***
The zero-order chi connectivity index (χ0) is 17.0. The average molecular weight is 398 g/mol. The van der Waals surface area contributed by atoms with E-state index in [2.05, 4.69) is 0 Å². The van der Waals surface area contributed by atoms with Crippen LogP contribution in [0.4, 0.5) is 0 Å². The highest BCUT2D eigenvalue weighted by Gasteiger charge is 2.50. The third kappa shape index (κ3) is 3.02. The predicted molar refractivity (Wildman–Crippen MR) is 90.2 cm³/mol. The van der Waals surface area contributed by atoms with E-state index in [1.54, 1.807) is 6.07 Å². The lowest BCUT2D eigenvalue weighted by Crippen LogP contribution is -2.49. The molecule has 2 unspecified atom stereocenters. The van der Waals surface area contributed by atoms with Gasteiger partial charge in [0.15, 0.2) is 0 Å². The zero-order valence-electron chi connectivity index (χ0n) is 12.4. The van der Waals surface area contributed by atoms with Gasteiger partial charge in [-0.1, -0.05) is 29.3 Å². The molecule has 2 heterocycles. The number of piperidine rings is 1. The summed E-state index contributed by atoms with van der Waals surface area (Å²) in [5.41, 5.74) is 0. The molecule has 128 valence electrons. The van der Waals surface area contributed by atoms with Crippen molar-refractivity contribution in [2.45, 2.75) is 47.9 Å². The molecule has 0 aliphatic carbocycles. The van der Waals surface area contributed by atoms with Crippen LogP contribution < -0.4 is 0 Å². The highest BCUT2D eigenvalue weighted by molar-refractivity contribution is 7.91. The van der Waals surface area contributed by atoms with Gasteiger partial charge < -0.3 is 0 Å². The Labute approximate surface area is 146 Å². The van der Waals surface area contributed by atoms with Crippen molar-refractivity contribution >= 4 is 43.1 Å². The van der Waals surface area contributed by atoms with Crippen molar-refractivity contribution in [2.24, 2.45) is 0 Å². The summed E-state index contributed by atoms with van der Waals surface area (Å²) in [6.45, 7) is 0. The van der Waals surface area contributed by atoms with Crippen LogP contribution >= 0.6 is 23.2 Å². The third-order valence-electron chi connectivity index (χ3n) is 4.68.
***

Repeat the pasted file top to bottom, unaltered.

The zero-order chi connectivity index (χ0) is 17.0. The average molecular weight is 398 g/mol. The van der Waals surface area contributed by atoms with E-state index in [2.05, 4.69) is 0 Å². The van der Waals surface area contributed by atoms with Crippen LogP contribution in [0.4, 0.5) is 0 Å². The highest BCUT2D eigenvalue weighted by Gasteiger charge is 2.50. The third kappa shape index (κ3) is 3.02. The predicted molar refractivity (Wildman–Crippen MR) is 90.2 cm³/mol. The van der Waals surface area contributed by atoms with E-state index in [1.54, 1.807) is 6.07 Å². The lowest BCUT2D eigenvalue weighted by Crippen LogP contribution is -2.49. The molecule has 2 unspecified atom stereocenters. The van der Waals surface area contributed by atoms with Gasteiger partial charge in [0.15, 0.2) is 0 Å². The zero-order valence-electron chi connectivity index (χ0n) is 12.4. The van der Waals surface area contributed by atoms with Gasteiger partial charge in [-0.1, -0.05) is 29.3 Å². The molecule has 2 heterocycles. The number of piperidine rings is 1. The summed E-state index contributed by atoms with van der Waals surface area (Å²) in [5.41, 5.74) is 0. The molecule has 128 valence electrons. The van der Waals surface area contributed by atoms with Crippen molar-refractivity contribution in [2.45, 2.75) is 47.9 Å². The molecule has 0 aliphatic carbocycles. The van der Waals surface area contributed by atoms with Crippen LogP contribution < -0.4 is 0 Å². The highest BCUT2D eigenvalue weighted by molar-refractivity contribution is 7.91. The van der Waals surface area contributed by atoms with Gasteiger partial charge < -0.3 is 0 Å². The Labute approximate surface area is 146 Å². The van der Waals surface area contributed by atoms with Crippen molar-refractivity contribution >= 4 is 43.1 Å². The van der Waals surface area contributed by atoms with Crippen molar-refractivity contribution in [2.24, 2.45) is 0 Å². The summed E-state index contributed by atoms with van der Waals surface area (Å²) in [6.45, 7) is 0. The van der Waals surface area contributed by atoms with Crippen LogP contribution >= 0.6 is 23.2 Å². The third-order valence-electron chi connectivity index (χ3n) is 4.68.